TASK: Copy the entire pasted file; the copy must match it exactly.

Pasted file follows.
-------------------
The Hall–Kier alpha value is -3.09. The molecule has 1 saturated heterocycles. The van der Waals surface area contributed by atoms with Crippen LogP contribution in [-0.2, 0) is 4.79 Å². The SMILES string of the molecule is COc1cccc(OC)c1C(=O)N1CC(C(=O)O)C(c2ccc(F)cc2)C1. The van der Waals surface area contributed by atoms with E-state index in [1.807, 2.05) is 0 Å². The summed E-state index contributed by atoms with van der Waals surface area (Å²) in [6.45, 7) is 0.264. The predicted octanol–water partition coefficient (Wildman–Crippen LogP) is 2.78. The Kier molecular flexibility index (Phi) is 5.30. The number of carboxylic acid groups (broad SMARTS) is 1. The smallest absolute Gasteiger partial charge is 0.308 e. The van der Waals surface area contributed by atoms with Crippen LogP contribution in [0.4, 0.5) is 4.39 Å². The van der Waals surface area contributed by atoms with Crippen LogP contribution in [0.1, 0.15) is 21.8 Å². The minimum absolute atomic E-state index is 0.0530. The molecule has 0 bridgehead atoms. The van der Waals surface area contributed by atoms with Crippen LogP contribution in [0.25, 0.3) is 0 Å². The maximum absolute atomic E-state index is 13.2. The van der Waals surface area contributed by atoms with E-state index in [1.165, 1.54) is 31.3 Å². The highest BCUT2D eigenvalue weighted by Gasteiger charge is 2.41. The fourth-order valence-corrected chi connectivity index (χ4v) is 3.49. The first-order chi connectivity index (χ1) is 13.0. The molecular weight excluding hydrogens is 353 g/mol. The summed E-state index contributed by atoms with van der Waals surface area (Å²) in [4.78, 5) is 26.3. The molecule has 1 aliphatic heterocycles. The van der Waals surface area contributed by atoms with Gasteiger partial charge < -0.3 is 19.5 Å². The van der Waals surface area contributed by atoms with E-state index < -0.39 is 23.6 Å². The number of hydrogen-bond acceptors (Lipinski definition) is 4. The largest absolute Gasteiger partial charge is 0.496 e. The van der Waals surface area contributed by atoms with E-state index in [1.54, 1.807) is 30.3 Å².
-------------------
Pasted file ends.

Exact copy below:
The Hall–Kier alpha value is -3.09. The molecule has 1 saturated heterocycles. The van der Waals surface area contributed by atoms with Crippen LogP contribution in [-0.2, 0) is 4.79 Å². The SMILES string of the molecule is COc1cccc(OC)c1C(=O)N1CC(C(=O)O)C(c2ccc(F)cc2)C1. The van der Waals surface area contributed by atoms with E-state index in [1.807, 2.05) is 0 Å². The summed E-state index contributed by atoms with van der Waals surface area (Å²) in [6.45, 7) is 0.264. The predicted octanol–water partition coefficient (Wildman–Crippen LogP) is 2.78. The Kier molecular flexibility index (Phi) is 5.30. The number of carboxylic acid groups (broad SMARTS) is 1. The smallest absolute Gasteiger partial charge is 0.308 e. The van der Waals surface area contributed by atoms with Crippen LogP contribution in [0.4, 0.5) is 4.39 Å². The van der Waals surface area contributed by atoms with Crippen LogP contribution in [0.1, 0.15) is 21.8 Å². The minimum absolute atomic E-state index is 0.0530. The molecule has 0 bridgehead atoms. The van der Waals surface area contributed by atoms with Crippen LogP contribution in [0.25, 0.3) is 0 Å². The maximum absolute atomic E-state index is 13.2. The van der Waals surface area contributed by atoms with E-state index in [1.165, 1.54) is 31.3 Å². The highest BCUT2D eigenvalue weighted by Gasteiger charge is 2.41. The fourth-order valence-corrected chi connectivity index (χ4v) is 3.49. The first-order chi connectivity index (χ1) is 13.0. The molecular weight excluding hydrogens is 353 g/mol. The summed E-state index contributed by atoms with van der Waals surface area (Å²) in [4.78, 5) is 26.3. The molecule has 1 aliphatic heterocycles. The van der Waals surface area contributed by atoms with Gasteiger partial charge < -0.3 is 19.5 Å². The van der Waals surface area contributed by atoms with E-state index < -0.39 is 23.6 Å². The number of hydrogen-bond acceptors (Lipinski definition) is 4. The largest absolute Gasteiger partial charge is 0.496 e. The van der Waals surface area contributed by atoms with E-state index in [1.54, 1.807) is 30.3 Å².